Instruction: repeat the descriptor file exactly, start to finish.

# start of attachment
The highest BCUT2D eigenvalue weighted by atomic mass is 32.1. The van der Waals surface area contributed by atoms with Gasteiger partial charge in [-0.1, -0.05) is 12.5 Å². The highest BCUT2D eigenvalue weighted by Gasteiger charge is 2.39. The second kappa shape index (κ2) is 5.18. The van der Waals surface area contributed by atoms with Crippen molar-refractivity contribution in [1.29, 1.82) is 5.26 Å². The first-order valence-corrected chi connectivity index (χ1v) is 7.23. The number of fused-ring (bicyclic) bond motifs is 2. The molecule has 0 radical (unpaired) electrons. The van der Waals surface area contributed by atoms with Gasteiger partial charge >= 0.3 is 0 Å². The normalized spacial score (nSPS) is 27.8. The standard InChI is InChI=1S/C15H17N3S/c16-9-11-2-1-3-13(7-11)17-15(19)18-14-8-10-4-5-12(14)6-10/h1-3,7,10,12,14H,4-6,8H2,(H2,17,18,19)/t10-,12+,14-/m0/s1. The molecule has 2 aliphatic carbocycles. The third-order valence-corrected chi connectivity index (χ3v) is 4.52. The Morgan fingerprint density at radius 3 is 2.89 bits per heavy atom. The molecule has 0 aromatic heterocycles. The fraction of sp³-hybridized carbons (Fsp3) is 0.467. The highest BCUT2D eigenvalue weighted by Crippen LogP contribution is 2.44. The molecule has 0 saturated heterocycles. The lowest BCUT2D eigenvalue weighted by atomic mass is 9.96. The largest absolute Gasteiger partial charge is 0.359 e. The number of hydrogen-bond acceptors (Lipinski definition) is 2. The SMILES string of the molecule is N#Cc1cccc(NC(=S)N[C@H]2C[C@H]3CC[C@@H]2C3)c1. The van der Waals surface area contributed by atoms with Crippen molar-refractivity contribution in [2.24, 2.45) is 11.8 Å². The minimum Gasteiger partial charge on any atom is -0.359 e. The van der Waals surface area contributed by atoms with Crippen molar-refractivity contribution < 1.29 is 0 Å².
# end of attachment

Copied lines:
The highest BCUT2D eigenvalue weighted by atomic mass is 32.1. The van der Waals surface area contributed by atoms with Gasteiger partial charge in [-0.1, -0.05) is 12.5 Å². The highest BCUT2D eigenvalue weighted by Gasteiger charge is 2.39. The second kappa shape index (κ2) is 5.18. The van der Waals surface area contributed by atoms with Crippen molar-refractivity contribution in [1.29, 1.82) is 5.26 Å². The first-order valence-corrected chi connectivity index (χ1v) is 7.23. The number of fused-ring (bicyclic) bond motifs is 2. The molecule has 0 radical (unpaired) electrons. The van der Waals surface area contributed by atoms with Gasteiger partial charge >= 0.3 is 0 Å². The normalized spacial score (nSPS) is 27.8. The standard InChI is InChI=1S/C15H17N3S/c16-9-11-2-1-3-13(7-11)17-15(19)18-14-8-10-4-5-12(14)6-10/h1-3,7,10,12,14H,4-6,8H2,(H2,17,18,19)/t10-,12+,14-/m0/s1. The molecule has 2 aliphatic carbocycles. The third-order valence-corrected chi connectivity index (χ3v) is 4.52. The Morgan fingerprint density at radius 3 is 2.89 bits per heavy atom. The molecule has 0 aromatic heterocycles. The fraction of sp³-hybridized carbons (Fsp3) is 0.467. The highest BCUT2D eigenvalue weighted by Crippen LogP contribution is 2.44. The molecule has 0 saturated heterocycles. The lowest BCUT2D eigenvalue weighted by atomic mass is 9.96. The largest absolute Gasteiger partial charge is 0.359 e. The number of hydrogen-bond acceptors (Lipinski definition) is 2. The SMILES string of the molecule is N#Cc1cccc(NC(=S)N[C@H]2C[C@H]3CC[C@@H]2C3)c1. The van der Waals surface area contributed by atoms with Crippen molar-refractivity contribution in [2.24, 2.45) is 11.8 Å². The minimum Gasteiger partial charge on any atom is -0.359 e. The van der Waals surface area contributed by atoms with Crippen molar-refractivity contribution < 1.29 is 0 Å².